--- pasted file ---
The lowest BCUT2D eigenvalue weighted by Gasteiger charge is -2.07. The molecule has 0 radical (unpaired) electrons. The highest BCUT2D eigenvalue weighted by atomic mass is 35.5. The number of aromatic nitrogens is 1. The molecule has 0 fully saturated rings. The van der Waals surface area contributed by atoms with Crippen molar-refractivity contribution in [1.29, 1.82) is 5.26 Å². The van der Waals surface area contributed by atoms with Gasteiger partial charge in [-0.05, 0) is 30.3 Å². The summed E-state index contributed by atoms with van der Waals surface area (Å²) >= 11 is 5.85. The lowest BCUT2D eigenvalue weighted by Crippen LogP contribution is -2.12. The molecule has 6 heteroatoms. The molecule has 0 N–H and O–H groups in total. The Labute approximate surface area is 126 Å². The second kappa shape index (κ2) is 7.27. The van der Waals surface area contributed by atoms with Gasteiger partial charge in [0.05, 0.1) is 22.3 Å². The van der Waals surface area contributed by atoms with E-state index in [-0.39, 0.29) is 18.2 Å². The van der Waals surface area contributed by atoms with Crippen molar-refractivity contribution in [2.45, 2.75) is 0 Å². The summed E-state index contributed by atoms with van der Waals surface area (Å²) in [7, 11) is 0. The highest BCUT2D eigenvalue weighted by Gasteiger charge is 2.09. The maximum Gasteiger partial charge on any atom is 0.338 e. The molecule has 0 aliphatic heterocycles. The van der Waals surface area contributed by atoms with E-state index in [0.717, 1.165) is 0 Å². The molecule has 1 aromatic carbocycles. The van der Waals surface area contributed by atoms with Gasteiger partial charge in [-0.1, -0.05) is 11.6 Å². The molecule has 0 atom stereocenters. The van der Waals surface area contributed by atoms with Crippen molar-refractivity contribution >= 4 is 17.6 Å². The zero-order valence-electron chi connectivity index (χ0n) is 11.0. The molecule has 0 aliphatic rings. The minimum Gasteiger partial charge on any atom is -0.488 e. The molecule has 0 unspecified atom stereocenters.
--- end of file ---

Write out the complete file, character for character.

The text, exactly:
The lowest BCUT2D eigenvalue weighted by Gasteiger charge is -2.07. The molecule has 0 radical (unpaired) electrons. The highest BCUT2D eigenvalue weighted by atomic mass is 35.5. The number of aromatic nitrogens is 1. The molecule has 0 fully saturated rings. The van der Waals surface area contributed by atoms with Crippen molar-refractivity contribution in [1.29, 1.82) is 5.26 Å². The van der Waals surface area contributed by atoms with Gasteiger partial charge in [-0.05, 0) is 30.3 Å². The summed E-state index contributed by atoms with van der Waals surface area (Å²) >= 11 is 5.85. The lowest BCUT2D eigenvalue weighted by Crippen LogP contribution is -2.12. The molecule has 6 heteroatoms. The molecule has 0 N–H and O–H groups in total. The Labute approximate surface area is 126 Å². The second kappa shape index (κ2) is 7.27. The van der Waals surface area contributed by atoms with Gasteiger partial charge in [0.05, 0.1) is 22.3 Å². The van der Waals surface area contributed by atoms with E-state index in [-0.39, 0.29) is 18.2 Å². The van der Waals surface area contributed by atoms with Crippen molar-refractivity contribution in [2.45, 2.75) is 0 Å². The summed E-state index contributed by atoms with van der Waals surface area (Å²) in [7, 11) is 0. The highest BCUT2D eigenvalue weighted by Gasteiger charge is 2.09. The maximum Gasteiger partial charge on any atom is 0.338 e. The molecule has 0 aliphatic heterocycles. The van der Waals surface area contributed by atoms with E-state index in [0.717, 1.165) is 0 Å². The molecule has 1 aromatic carbocycles. The van der Waals surface area contributed by atoms with Gasteiger partial charge in [-0.1, -0.05) is 11.6 Å². The molecule has 0 atom stereocenters. The van der Waals surface area contributed by atoms with Crippen molar-refractivity contribution >= 4 is 17.6 Å². The zero-order valence-electron chi connectivity index (χ0n) is 11.0. The molecule has 0 aliphatic rings. The minimum Gasteiger partial charge on any atom is -0.488 e. The molecule has 0 unspecified atom stereocenters.